It is unnecessary to say to you, that this parable was spoken by him who spake as never man spake. In this beautiful parable we listen to the great Master, narrating his success in seeking and saving, that which was lost, in bringing again, that which was driven away. The character of the father and the son, the parent and the offspring, is strikingly exhibited. First, The youngest son is represented as taking his portion of goods; and secondly, Going into a far country, a far country indeed; the distance was immense; thirdly, Here he wasted his substance with riotous living; after which, fourthly, He joined himself with a citizen of that country, who sent him into his fields to feed swine, and fain would he have filled himself with the husks, that the swine did eat; until, fifthly, He came to himself and then he said, I will arise and go to my father. How many hired servants of my father, have bread enough and to spare, and I perish with hunger. This consideration determined him to return, and to make a full confession of his crimes, and he said, Father I have sinned against heaven, and in thy sight, and I am no more worthy to be called thy son. He would have proceeded, had he not been interrupted by the paternal kindness of his father!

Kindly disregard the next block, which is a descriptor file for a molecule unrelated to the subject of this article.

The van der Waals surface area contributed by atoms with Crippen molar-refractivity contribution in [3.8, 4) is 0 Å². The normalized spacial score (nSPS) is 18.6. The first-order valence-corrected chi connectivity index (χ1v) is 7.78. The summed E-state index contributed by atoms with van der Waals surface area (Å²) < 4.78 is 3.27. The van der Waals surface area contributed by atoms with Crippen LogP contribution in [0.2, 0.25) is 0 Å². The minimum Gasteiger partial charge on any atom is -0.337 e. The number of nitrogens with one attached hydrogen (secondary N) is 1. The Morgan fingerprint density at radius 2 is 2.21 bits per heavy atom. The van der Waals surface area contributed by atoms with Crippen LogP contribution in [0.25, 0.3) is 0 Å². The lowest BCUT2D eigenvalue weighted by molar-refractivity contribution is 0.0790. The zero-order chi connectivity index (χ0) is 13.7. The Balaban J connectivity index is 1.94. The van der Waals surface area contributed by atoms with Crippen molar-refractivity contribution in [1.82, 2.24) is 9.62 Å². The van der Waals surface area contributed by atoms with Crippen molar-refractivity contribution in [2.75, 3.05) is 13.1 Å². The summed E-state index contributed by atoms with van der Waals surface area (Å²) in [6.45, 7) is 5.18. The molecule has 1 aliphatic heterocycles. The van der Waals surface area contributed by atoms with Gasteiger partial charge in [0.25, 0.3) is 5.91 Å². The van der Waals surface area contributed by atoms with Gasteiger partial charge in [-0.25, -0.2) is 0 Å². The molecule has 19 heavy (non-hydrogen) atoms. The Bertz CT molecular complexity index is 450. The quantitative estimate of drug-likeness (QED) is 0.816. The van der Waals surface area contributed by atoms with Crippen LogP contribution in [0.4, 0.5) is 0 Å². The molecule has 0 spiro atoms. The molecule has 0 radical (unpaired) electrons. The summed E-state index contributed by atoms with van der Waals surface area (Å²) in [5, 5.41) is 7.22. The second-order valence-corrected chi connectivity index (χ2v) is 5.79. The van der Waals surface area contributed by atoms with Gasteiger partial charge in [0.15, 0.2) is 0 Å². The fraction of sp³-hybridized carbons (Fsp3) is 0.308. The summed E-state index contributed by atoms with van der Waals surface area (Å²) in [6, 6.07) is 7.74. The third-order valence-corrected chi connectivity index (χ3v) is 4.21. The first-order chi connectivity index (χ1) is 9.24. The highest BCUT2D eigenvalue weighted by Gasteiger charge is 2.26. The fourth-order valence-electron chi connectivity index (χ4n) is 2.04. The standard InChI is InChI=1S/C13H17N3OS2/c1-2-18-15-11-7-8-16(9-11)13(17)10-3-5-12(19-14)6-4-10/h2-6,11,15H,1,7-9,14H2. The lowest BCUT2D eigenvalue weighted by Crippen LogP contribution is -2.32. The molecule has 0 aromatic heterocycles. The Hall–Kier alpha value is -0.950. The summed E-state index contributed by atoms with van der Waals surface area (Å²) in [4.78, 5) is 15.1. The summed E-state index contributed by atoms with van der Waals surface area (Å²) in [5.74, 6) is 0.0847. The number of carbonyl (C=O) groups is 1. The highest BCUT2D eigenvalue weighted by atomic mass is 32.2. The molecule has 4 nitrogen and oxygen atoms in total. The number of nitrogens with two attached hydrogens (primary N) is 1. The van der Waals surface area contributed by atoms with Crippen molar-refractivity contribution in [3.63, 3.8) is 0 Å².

Here let us pause. We see the son commencing independence; he receives his portion of goods, and how vast, how glorious was his portion! Behold him in Paradise, with all the blessings of heaven, and of earth, above and beneath him; the garden of Eden blooms before him, and he is surrounded by whatsoever can please the eye, or taste; and his fair associate, issuing immediately from the hand of her Creator, is beyond expression, beautiful.

But in this honourable station he continued not; in a short time he wasted his substance in riotous living, and when he had spent all, there arose a mighty famine in that land, and he began to be in want, and he joined himself to a citizen of that country, who sent him into the field to feed swine; and fain would he have filled himself with the husks which the swine did eat, and no man gave unto him. This is a melancholy picture of depraved nature, and yet. it must be confessed to be strictly just. Yet humanity thus depraved, was not without a Father. Have we not said, the prophet all one Father? Assuredly we have. There did indeed exist a temporary distinction, there was a middle wall of partition, which for a time

« AnteriorContinuar »